Singularity Avoidance Strategies for Satellite Mounted Manipulators Using Attitude Control
Date of Award
Doctor of Philosophy (PhD)
Department of Aeronautics and Astronautics
Curtis H. Spenny, PhD
Control concepts for satellite mounted manipulators (SMM) are examined. The primary focus is on base actuated concepts, which eliminate singularity problems associated with free floating SMMs. A new form of the equations of motion for an n-link SMM is developed using a quasi coordinate form of Lagrange's Equation. Alternative free floating SMM designs are presented which eliminate dynamic singularities, but still experience difficulties due to the unactuated base. A new generic SMM controller is developed as a framework for various control concepts with and without base actuation. Momentum constrained Jacobians are shown to produce better SMM tracking than fixed base Jacobians, even when base motion feedback is incorporated into the controller. A variation of the generic controller, termed the Reduced Base Torque Controller (RBTC), is introduced and shown to reduce attitude control costs significantly while retaining the advantages of base control. The RBTC uses a task priority technique, assigning the first priority to end effector control and secondary priority to maintaining a zero angular momentum state. Finally, the SMM dynamic model and generic controller are modified to include a cluster of control moment gyroscopes (CMG), and the effects of using the cluster for base attitude control in the SMM system are considered. A controller variation is developed which avoids singularities of both the CMG cluster and the manipulator system. A variety of planar and spatial simulations are used to validate the performance of the controllers. The results indicate that the base attitude control concept is the most viable SMM control concept in terms of tracking performance and singularity avoidance.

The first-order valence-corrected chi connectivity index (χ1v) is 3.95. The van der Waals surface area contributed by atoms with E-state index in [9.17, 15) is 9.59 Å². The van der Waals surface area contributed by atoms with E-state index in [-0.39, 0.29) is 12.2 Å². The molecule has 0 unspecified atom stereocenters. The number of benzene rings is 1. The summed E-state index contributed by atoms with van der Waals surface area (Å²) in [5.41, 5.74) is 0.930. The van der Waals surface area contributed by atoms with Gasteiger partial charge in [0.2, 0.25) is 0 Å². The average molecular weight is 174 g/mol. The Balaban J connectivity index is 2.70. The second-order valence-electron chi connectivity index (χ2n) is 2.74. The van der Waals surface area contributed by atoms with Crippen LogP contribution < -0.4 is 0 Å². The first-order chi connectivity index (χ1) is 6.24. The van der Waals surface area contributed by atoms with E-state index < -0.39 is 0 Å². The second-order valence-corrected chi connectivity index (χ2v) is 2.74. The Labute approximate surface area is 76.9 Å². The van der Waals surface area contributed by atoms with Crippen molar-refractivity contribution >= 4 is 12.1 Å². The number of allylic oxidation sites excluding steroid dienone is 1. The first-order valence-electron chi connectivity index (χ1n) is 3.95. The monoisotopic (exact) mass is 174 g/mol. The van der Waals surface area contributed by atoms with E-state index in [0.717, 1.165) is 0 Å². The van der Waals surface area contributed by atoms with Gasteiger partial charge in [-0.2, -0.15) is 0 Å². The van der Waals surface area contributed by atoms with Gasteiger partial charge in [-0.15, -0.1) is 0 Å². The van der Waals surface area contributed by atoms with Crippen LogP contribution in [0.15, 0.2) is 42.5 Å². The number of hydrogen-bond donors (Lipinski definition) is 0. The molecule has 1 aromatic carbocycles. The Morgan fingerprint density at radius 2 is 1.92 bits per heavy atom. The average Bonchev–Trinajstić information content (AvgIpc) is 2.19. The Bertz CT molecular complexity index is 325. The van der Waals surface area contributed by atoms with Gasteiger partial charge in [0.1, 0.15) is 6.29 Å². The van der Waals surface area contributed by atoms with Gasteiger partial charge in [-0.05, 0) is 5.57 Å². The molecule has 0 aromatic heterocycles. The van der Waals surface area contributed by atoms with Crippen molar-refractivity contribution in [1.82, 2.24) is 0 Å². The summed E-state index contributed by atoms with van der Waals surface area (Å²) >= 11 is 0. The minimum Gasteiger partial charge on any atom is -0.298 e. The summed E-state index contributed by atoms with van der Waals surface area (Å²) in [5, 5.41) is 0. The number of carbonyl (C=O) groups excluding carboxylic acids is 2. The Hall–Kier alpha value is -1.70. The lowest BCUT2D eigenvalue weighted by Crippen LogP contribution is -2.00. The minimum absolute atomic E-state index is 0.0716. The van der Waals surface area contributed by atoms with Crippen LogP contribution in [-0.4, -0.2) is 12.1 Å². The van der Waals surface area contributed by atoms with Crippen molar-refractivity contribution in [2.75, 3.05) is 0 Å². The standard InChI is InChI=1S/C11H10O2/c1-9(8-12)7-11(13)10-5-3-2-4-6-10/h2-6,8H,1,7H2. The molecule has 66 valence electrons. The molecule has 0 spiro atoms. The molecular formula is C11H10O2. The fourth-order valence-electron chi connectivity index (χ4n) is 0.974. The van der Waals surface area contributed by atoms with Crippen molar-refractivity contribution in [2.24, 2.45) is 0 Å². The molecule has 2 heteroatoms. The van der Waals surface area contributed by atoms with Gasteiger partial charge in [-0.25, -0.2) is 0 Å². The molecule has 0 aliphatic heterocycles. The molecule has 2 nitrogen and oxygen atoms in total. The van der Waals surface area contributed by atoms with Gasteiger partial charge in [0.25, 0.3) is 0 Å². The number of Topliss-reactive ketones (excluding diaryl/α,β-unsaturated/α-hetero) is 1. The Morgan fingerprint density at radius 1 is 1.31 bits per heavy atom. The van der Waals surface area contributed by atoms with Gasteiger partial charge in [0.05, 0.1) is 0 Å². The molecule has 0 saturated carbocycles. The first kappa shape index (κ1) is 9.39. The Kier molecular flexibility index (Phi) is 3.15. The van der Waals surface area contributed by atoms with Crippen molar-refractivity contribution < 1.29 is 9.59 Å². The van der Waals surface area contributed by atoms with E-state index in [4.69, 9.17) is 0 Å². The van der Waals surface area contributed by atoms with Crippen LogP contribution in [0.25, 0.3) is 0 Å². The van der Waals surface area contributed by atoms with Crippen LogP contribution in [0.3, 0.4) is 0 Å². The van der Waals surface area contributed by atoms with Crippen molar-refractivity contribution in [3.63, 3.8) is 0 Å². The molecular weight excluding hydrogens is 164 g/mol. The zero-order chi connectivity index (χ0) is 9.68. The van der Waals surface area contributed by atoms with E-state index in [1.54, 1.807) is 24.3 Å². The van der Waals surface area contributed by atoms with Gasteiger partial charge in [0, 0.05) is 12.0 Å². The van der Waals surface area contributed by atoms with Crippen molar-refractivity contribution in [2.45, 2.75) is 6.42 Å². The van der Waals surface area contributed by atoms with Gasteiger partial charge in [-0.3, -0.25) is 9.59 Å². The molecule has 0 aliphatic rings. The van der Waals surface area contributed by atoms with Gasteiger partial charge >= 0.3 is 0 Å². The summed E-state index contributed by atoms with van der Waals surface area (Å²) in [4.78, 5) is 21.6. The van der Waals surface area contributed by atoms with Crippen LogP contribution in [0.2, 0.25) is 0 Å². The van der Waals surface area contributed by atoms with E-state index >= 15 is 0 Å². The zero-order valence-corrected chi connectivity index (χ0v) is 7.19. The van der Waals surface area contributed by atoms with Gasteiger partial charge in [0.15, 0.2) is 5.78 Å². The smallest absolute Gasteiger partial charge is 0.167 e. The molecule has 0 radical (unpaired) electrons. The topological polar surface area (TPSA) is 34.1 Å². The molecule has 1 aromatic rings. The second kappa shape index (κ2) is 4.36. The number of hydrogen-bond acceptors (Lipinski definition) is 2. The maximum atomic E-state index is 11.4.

DTIC Accession Number
Titus, Nathan A., "Singularity Avoidance Strategies for Satellite Mounted Manipulators Using Attitude Control" (1998). Theses and Dissertations. 5517.